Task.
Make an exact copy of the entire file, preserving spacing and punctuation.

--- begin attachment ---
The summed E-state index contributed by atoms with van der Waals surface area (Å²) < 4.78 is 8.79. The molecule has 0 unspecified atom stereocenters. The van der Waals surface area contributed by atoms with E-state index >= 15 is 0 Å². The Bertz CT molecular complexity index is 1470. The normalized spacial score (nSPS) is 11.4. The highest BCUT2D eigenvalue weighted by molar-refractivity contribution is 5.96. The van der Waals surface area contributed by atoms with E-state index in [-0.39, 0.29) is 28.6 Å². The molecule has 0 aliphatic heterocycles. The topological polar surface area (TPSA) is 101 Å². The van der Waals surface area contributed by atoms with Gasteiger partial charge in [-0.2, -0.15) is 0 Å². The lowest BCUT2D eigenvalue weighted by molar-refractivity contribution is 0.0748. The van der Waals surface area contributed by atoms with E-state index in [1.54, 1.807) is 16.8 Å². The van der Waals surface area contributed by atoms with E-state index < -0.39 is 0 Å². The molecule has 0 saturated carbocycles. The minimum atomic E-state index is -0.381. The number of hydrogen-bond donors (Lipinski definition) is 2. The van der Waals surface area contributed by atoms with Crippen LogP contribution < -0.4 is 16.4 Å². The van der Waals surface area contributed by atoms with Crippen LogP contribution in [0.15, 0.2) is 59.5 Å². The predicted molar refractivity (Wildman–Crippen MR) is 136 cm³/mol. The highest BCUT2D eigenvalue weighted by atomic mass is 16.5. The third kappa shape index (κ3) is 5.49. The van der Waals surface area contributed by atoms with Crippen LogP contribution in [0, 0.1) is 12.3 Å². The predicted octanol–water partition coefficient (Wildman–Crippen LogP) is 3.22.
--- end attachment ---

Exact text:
The summed E-state index contributed by atoms with van der Waals surface area (Å²) < 4.78 is 8.79. The molecule has 0 unspecified atom stereocenters. The van der Waals surface area contributed by atoms with E-state index >= 15 is 0 Å². The Bertz CT molecular complexity index is 1470. The normalized spacial score (nSPS) is 11.4. The highest BCUT2D eigenvalue weighted by molar-refractivity contribution is 5.96. The van der Waals surface area contributed by atoms with E-state index in [-0.39, 0.29) is 28.6 Å². The molecule has 0 aliphatic heterocycles. The topological polar surface area (TPSA) is 101 Å². The van der Waals surface area contributed by atoms with Gasteiger partial charge in [-0.2, -0.15) is 0 Å². The lowest BCUT2D eigenvalue weighted by molar-refractivity contribution is 0.0748. The van der Waals surface area contributed by atoms with E-state index in [1.54, 1.807) is 16.8 Å². The van der Waals surface area contributed by atoms with E-state index < -0.39 is 0 Å². The molecule has 0 saturated carbocycles. The minimum atomic E-state index is -0.381. The number of hydrogen-bond donors (Lipinski definition) is 2. The van der Waals surface area contributed by atoms with Crippen LogP contribution < -0.4 is 16.4 Å². The van der Waals surface area contributed by atoms with Crippen LogP contribution in [0.15, 0.2) is 59.5 Å². The predicted molar refractivity (Wildman–Crippen MR) is 136 cm³/mol. The highest BCUT2D eigenvalue weighted by atomic mass is 16.5. The third kappa shape index (κ3) is 5.49. The van der Waals surface area contributed by atoms with Crippen LogP contribution in [0, 0.1) is 12.3 Å². The predicted octanol–water partition coefficient (Wildman–Crippen LogP) is 3.22.